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Is the following statement true or false? Every motor must have a disconnect, and that disconnect must be installed within sight of the motor.
The statement may sound right, but technically it’s false. The disconnect for the motor controller can serve as the disconnect for the motor [430.102(A) and (C)]. The logic here is that if the controller has a disconnect, it’s effectively disconnecting the motor anyhow so you don’t need a second disconnect at the motor. But the controller has to be within sight of the motor or you’ll need another disconnect for the motor.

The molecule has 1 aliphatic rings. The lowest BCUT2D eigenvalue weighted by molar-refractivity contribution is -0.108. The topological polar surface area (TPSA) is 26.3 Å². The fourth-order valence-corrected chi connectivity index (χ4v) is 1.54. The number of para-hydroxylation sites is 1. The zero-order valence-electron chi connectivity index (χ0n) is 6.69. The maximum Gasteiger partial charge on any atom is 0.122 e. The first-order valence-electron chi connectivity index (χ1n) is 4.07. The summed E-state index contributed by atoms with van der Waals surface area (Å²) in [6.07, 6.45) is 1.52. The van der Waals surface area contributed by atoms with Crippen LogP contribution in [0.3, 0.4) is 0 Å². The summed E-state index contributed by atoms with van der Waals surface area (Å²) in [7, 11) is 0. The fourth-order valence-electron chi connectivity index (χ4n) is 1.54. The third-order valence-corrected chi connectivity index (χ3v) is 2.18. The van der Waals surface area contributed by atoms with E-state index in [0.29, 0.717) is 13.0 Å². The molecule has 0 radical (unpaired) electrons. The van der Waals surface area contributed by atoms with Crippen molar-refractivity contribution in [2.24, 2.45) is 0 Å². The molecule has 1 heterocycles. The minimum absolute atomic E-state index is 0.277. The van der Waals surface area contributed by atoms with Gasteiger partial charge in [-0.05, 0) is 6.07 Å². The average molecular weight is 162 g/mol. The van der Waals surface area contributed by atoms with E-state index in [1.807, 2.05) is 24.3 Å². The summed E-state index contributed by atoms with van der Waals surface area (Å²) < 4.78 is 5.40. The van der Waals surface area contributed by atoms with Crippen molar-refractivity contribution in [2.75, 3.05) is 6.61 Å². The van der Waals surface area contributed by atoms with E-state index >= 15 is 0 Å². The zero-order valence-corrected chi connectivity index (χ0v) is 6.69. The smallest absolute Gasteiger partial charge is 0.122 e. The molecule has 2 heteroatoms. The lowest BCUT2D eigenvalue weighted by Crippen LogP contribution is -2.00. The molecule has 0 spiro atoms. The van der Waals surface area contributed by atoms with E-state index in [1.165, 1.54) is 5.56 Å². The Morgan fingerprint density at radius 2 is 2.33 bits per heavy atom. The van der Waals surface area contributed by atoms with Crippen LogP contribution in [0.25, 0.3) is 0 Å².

Also, there are two conditions for which a disconnect isn’t required.
So if you don’t have a disconnect, how do you isolate the motor for servicing? You do a lockout/tagout on the branch circuit breaker (or fuses).
That covers the main points of the first one-eighth of Article 430, Part IX. The rest of Part IX provides requirements for the disconnect itself; many depend upon the application. In our next issue we’ll start with the disconnect operation requirements.